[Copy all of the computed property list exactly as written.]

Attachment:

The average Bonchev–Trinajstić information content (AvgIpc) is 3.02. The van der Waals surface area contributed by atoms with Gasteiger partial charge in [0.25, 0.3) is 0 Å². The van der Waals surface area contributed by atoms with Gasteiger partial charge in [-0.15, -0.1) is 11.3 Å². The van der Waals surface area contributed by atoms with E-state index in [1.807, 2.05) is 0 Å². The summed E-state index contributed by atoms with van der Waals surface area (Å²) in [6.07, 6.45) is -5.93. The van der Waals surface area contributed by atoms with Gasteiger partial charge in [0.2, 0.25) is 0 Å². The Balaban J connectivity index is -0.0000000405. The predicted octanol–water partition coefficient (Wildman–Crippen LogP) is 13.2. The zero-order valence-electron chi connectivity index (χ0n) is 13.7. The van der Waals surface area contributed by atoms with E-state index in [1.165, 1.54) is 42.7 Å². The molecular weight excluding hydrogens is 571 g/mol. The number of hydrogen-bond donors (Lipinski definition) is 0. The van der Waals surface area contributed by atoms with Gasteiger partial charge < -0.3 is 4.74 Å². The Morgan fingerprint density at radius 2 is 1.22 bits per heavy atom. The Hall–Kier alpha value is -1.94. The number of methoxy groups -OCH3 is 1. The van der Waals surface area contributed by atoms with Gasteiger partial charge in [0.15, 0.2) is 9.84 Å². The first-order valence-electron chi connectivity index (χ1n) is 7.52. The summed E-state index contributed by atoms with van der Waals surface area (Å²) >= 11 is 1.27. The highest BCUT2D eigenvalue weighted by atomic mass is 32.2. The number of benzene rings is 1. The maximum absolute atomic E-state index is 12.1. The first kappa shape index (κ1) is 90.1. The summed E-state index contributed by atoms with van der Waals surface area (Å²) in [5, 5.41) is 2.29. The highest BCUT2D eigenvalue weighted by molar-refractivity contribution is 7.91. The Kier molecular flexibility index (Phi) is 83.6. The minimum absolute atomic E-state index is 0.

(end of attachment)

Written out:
The average Bonchev–Trinajstić information content (AvgIpc) is 3.02. The van der Waals surface area contributed by atoms with Gasteiger partial charge in [0.25, 0.3) is 0 Å². The van der Waals surface area contributed by atoms with Gasteiger partial charge in [-0.15, -0.1) is 11.3 Å². The van der Waals surface area contributed by atoms with E-state index in [1.807, 2.05) is 0 Å². The summed E-state index contributed by atoms with van der Waals surface area (Å²) in [6.07, 6.45) is -5.93. The van der Waals surface area contributed by atoms with Gasteiger partial charge in [0.2, 0.25) is 0 Å². The Balaban J connectivity index is -0.0000000405. The predicted octanol–water partition coefficient (Wildman–Crippen LogP) is 13.2. The zero-order valence-electron chi connectivity index (χ0n) is 13.7. The van der Waals surface area contributed by atoms with E-state index in [1.165, 1.54) is 42.7 Å². The molecular weight excluding hydrogens is 571 g/mol. The number of hydrogen-bond donors (Lipinski definition) is 0. The van der Waals surface area contributed by atoms with Gasteiger partial charge < -0.3 is 4.74 Å². The Morgan fingerprint density at radius 2 is 1.22 bits per heavy atom. The Hall–Kier alpha value is -1.94. The number of methoxy groups -OCH3 is 1. The van der Waals surface area contributed by atoms with Gasteiger partial charge in [0.15, 0.2) is 9.84 Å². The first-order valence-electron chi connectivity index (χ1n) is 7.52. The summed E-state index contributed by atoms with van der Waals surface area (Å²) >= 11 is 1.27. The highest BCUT2D eigenvalue weighted by atomic mass is 32.2. The number of benzene rings is 1. The maximum absolute atomic E-state index is 12.1. The first kappa shape index (κ1) is 90.1. The summed E-state index contributed by atoms with van der Waals surface area (Å²) in [5, 5.41) is 2.29. The highest BCUT2D eigenvalue weighted by molar-refractivity contribution is 7.91. The Kier molecular flexibility index (Phi) is 83.6. The minimum absolute atomic E-state index is 0.